Noodle watch

Print edition : July 10, 2015
Countrywide probes into the presence of contaminants and flavour enhancers in various noodle brands have placed the popular snack under the microscope.

For thirty years instant noodles remained a popular snack in India, where it had grown into a market worth around Rs 4,300 crore as of 2013, but the latest controversy surrounding Nestle’s Maggi brand has dented the popularity of the processed food product. Extremely high levels of lead were found in the brand, which has enjoyed a dominant position in the Indian instant noodle landscape.

The probes and bans that followed in various States have brought into focus the state of food testing and safety in India, the economics of instant noodles (in India and in other markets), the growth in sales volume and value of processed foods, the enormity of the market and the extent of its untapped potential in the country.

Global popularity

Data from the Japan-based World Instant Noodles Association show that India was the fourth-largest consumer in 2014, with 534 crore packets/cups, behind Japan with 550 crore, Indonesia with 1,343 crore and China, the world leader with a whopping 4,440 crore. Vietnam, the United States and South Korea were other major consumers.

But in terms of per capita consumption, countries with much lower populations such as South Korea, Thailand, Malaysia and even Nepal rank much higher than India, which is an indicator of the untapped market that exists in the country. The data also demonstrate the mercurial growth of and the huge global demand for instant noodles.

FSSAI role

The ban on Maggi chiefly rests on the high levels of lead found in samples collected in Uttar Pradesh, which had 17.2 parts per million (ppm) of lead, almost seven times higher than the permitted level. The maximum lead allowed in packaged food products is 2.5 ppm, according to the standards prescribed by India’s regulatory authority, the Food Safety and Standards Authority of India (FSSAI).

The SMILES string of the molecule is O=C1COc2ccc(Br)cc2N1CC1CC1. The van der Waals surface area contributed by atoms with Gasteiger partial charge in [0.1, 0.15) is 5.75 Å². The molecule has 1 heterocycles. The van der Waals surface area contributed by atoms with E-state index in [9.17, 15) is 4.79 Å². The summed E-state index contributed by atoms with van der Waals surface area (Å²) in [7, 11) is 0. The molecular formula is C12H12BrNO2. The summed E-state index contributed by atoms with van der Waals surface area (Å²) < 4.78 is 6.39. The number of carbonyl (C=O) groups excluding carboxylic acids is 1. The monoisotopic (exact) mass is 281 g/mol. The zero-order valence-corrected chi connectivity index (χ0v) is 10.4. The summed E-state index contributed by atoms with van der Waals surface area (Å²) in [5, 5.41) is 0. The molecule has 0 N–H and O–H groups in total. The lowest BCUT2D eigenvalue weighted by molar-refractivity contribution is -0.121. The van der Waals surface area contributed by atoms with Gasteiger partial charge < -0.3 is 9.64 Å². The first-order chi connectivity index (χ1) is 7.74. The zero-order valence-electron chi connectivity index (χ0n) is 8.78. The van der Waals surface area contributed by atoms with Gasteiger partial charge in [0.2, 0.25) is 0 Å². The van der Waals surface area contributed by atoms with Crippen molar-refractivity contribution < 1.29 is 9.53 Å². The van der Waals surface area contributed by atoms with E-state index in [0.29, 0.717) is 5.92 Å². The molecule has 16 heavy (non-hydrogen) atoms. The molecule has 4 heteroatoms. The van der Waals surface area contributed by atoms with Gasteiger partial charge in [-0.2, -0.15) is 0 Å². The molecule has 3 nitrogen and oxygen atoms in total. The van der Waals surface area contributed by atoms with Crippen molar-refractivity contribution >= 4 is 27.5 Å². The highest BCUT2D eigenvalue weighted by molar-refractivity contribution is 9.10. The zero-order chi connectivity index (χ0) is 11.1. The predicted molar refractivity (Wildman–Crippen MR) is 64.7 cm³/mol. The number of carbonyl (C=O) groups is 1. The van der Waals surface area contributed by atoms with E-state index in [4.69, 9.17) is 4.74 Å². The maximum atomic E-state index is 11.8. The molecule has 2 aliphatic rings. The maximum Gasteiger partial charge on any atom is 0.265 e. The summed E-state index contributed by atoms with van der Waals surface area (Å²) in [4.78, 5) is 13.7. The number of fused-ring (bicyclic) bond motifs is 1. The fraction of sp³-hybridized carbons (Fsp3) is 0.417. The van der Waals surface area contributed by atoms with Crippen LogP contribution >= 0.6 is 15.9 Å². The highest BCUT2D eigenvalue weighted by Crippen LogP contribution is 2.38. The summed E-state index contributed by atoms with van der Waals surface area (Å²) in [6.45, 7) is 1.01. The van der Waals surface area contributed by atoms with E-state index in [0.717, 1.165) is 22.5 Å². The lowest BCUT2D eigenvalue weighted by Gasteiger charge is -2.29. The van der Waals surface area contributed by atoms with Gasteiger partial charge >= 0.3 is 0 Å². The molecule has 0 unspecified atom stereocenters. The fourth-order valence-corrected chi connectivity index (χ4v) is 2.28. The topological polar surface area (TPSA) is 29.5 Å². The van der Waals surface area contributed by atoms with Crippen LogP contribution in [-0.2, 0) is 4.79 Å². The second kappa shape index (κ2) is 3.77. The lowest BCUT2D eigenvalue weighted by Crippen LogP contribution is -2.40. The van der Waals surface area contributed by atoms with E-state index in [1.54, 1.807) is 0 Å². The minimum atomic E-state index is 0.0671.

Set up in 2011, the authority has been conducting sample examinations and detecting adulterations across food products over the past five years. The findings are distressing. In 2011-12, 64,593 samples were tested of which 8,247 were found to be not confirming to the standards. A year later, the number of cases of adulteration rose to 10,380 out of 69,949 samples, followed by 13,571 out of 72,200 in 2013-14.

The number of prosecutions launched has been rising every year, as have convictions, painting a grim picture of food safety in the country. The FSSAI would do well to release more details on the nature of adulteration and the food products involved.

Lead effects

So, what exactly does lead do? According to the United States’ Environmental Protection Agency and that country’s Centers for Disease Control and Prevention, lead toxicity can affect every organ system and blood lead levels above permissible limits lead to a host of harmful effects on health, especially children, who are more vulnerable as they tend to absorb a higher amount of ingested lead from the gastrointestinal tract than adults.

In children, lead poisoning can damage the brain and the nervous system and lead to behavioural problems, anaemia, liver and kidney damage, hearing loss, hyperactivity and developmental delays.

Children are also more susceptible to the adverse neurological and developmental effects of lead. Iron or calcium deficiencies, commonly found in them, may facilitate lead absorption and worsen its toxic effects.

Excessive lead intake in childhood can lead to health effects later in life, including kidney trouble, hypertension and reproductive problems. There is no gainsaying how many children in India have been adversely affected by the presence of abnormally high levels of lead in noodles. Indian makers of foods such as instant noodles target children, often through misleading advertisements claiming nutritional benefits.

In adults, lead poisoning can lead to persistent fatigue, irritability, loss of appetite, nerve damage, higher blood pressure, hearing and vision impairment and reproductive problems such as decreased sperm count.

The entire controversy is a reminder to civil society of the need for stronger food safety measures, a stronger regulatory authority and a proactive government that keeps corporates in check by holding them to high standards.